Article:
Web Content Development Step One: Brainstorming

Step one in web content development: brainstorming.

Have you ever heard of the five Ps?

Proper planning prevents poor performance.

This saying is simple and easy to remember, and it conveys an important message: the best results come from a well-laid plan. That’s what smart web content development is all about — proper planning.

If done right, a good content development plan will ensure a stellar performance, one in which your website plays the starring role. This all starts with a blueprint, a map you follow to take your website from concept to completion.

Every good plan kicks off with a brainstorming session.

The very first step in developing web content is to establish the concept for your website. In this step, you identify the site’s core purpose, and then brainstorm all your options and ideas. Later, you’ll develop a streamlined list of content that you will build and launch over time. This becomes your plan.

In the picture above, you can see a man working at a board laden with sticky notes. This is a great way to brainstorm. However, a few large sheets of paper will serve just as well. In any case, you need to set up a workspace where you can jot down all your ideas and notes.

Make sure you have your computer handy too. As you build your list of possibilities for web content development, you’ll need to conduct research at almost every step. Keep this in mind as you go through the rest of this list — for example, if you’re not sure what all your social media options are, you’ll want to conduct research.

Web Content Development Brainstorming Tips

  1. List your core web content — this includes your website and its most essential pages (home, about, products or services, and a contact page). This content should contain information that is absolutely necessary to communicate your business offerings and message to the online community. Don’t forget that images, videos, and links are content too!
  2. Create a list of additional pages that could benefit your website. These could be articles, sales pages, or individual products and services pages. Remember that you’re in the conceptual phase, so write down anything and everything that comes to mind.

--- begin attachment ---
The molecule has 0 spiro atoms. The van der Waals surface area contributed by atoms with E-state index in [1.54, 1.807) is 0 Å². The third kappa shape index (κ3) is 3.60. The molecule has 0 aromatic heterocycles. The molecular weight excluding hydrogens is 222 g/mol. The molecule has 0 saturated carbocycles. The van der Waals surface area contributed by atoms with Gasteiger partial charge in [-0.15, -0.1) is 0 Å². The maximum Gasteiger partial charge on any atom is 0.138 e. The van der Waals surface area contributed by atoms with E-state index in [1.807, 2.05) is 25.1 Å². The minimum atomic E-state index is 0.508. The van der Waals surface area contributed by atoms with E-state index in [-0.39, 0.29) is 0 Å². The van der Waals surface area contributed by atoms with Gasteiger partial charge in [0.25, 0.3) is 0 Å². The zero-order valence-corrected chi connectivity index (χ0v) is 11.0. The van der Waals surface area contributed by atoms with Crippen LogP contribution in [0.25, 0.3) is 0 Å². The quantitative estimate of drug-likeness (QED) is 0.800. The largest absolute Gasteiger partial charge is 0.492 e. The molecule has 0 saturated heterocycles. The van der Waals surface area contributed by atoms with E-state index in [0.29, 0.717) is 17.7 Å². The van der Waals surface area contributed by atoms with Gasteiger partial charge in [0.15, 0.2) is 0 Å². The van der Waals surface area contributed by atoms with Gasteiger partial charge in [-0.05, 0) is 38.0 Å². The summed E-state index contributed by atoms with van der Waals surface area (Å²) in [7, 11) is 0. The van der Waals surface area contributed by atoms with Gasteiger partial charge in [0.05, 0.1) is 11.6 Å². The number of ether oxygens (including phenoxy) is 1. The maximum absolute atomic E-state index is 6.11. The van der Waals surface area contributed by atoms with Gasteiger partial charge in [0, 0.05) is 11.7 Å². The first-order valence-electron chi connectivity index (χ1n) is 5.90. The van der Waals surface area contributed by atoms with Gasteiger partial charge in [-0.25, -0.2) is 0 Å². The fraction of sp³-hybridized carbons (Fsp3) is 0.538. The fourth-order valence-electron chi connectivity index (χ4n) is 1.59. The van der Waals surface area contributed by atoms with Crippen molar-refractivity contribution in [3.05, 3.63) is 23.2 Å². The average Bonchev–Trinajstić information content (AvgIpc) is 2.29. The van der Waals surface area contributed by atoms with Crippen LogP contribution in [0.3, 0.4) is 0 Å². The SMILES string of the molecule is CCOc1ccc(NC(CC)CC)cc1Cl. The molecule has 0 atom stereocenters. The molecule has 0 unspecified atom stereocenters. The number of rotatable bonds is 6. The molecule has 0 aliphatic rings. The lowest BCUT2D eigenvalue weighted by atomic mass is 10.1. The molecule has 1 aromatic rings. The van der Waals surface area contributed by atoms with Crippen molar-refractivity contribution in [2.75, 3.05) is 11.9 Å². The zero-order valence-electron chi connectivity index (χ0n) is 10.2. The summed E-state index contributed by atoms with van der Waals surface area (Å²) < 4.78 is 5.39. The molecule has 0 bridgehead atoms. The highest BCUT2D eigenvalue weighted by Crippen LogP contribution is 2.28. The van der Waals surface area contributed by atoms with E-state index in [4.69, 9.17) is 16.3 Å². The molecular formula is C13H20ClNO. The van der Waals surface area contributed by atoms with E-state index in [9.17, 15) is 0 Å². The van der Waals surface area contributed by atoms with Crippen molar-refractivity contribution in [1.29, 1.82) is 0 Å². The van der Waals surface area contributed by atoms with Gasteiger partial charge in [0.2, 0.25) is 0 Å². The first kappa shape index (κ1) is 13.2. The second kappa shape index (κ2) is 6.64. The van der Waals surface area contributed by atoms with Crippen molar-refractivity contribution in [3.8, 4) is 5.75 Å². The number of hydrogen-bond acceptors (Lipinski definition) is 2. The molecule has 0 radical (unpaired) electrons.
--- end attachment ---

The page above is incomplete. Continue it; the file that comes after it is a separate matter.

3. Web content is any content you own on the web. This goes beyond your website and expands into countless opportunities for online exposure, such as social media. While your content may exist in various places on the web, its core purpose is to drive traffic to your site. Brainstorm beyond your website.
  4. List social media sites. What kind of content will you need to set up a presence on those sites? For example, if you set up a Twitter account, you’ll probably want a custom background and maybe even a collection of starter tweets to kick-start your Twitter campaign.
  5. In a sense, your website advertises your products and services. To drive traffic and potential customers to your site, you’ll have to advertise the site itself. That means listing your website in directories, posting ads, or buying advertising space on other websites. You might want to try a Google AdWords campaign as a way to drive traffic and customers to your site. Compile a list of online advertising channels that you’d like to explore.
  6. Check out the competition. Visit sites that offer goods and services similar to your own and check out their web content. This is an excellent way to get ideas.
  7. Conduct searches. Use Google to see what’s buzzing in your industry. Try a wide range of search terms, including terms related to your industry, products, and services. You could spend hours doing this, possibly all of eternity. Keep track of the search terms you enter in search engines and make notes about anything interesting that comes up. Read the articles, check out the images, and visit sites that are related to your own. They don’t have to be competitors; be sure to look for sites that offer products and services that complement rather than compete with your offerings.